Kinds of Memory
A reason to steer clear of a boring lifestyle
Rodents that lived in enriched environments with lots of toys and plenty of friends in the same cage were less likely to get Alzheimer’s than rodents living a more sedate and boring lifestyle with neither social activity nor friends.
It was also learned that the more active animals had more neural connections and growth factor called brain-derived neurotrophic factor; at the same time they had less amyloid in their brains compared to the mice in the boring cages.
Extra neural connections are a plus because if one memory connection fails, the brain can try another connection (neural connections) to recall the same information. The more neural connections, the better. While lots of neural connections are a good thing, the reduction of amyloid is also a plus for our brains. The plaques and tangles that are eventually seen in the brain of a failing memory consist of this sticky amyloid.
In other words, from these little mice we learn that an abundance of mental activity protects the brain from Alzheimer’s. The most significant Activities to protect against Alzheimer’s are–reading, board games, playing musical instruments, and dancing.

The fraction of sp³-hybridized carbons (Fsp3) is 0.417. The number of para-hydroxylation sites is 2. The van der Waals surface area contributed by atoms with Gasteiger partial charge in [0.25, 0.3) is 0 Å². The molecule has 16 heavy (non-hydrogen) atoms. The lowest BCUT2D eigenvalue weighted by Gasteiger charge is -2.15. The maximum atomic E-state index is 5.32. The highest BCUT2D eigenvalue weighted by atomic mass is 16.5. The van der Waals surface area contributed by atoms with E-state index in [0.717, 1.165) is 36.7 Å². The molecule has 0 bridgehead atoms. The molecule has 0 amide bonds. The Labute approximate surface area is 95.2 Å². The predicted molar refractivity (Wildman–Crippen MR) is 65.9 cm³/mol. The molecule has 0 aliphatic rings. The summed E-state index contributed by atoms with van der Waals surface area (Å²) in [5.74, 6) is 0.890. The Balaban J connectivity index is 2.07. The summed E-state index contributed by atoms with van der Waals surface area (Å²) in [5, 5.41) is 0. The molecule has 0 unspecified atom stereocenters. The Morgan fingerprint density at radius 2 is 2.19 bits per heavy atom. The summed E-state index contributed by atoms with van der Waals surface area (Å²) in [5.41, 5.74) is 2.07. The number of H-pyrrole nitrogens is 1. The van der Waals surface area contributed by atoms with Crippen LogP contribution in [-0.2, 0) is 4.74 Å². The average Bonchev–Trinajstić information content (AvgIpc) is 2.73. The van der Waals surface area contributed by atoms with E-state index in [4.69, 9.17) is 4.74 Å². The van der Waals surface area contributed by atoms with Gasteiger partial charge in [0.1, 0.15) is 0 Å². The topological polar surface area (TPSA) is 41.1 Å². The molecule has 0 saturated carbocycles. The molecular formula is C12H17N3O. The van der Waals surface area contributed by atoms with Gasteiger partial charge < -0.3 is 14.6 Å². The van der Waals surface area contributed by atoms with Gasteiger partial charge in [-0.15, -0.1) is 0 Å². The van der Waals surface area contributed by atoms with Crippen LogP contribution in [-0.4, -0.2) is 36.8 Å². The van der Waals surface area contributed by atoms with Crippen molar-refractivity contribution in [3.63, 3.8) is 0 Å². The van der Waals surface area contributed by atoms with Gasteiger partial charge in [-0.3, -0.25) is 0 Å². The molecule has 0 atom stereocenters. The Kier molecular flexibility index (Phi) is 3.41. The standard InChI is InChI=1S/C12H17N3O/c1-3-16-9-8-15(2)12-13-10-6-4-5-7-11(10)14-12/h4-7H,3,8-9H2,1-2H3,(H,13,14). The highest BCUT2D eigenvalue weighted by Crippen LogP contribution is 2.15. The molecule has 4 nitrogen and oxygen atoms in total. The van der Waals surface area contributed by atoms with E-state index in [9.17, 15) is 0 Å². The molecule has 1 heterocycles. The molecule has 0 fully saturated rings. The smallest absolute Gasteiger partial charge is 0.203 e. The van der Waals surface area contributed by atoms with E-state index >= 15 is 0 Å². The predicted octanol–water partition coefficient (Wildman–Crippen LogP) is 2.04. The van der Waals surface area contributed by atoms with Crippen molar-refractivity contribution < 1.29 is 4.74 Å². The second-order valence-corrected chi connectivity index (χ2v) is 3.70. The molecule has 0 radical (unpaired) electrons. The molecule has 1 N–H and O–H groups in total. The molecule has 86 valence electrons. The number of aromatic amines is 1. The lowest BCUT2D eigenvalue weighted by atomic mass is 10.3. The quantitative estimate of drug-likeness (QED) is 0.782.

Not all memory is the same, though, and each form of memory is strengthened in a different way.
- Procedural Memory–This memory reflects sequence of tasks, such as dance steps. To improve it, learn a new dance, a new software package, or how to program your new cell phone.
- Visual Memory–This memory reflects your ability to recognize what you see. Try one of the memory games where you have to match names with faces. Or, challenge yourself by trying to match the pictures and names of rare animals or plants, something challenging.
- Verbal Memory–This memory reflects your ability to remember what words mean and the names of things. To improve verbal memory try to memorize something you have to say out loud, such as a speech, poetry, or song lyrics.
Below are more suggestions from: “The Alzheimer’s Action Plan ”
- Play sports or cycle or walk on new trails
- Learn a strategy game like boccie, board games, chess or a challenging new computer game
- Learn a second language or get better at one you already know. Learn sign language, it’s particularly good for your brain as it uses both procedural and verbal skills
- Read books that challenge you
- Learn how to use an iPod or program your TiVo
- Write letters, short stories, a blog, a graphic novel
- Volunteer at a literacy program
- Do crossword puzzles
- Host a salon to discuss current events at your home or meet at a coffee shop
- Go to a museum or sit in on an art history lecture
- Get your art, crafts, or prized pet in shape to show in a competition
- Take a class or teach a class
- Ask your neighbor how to cook one of the meals you smell wafting from his or her kitchen
- Use a computer to stay in touch with friends and family, plan outings, do mental exercise games, read the news and much more–
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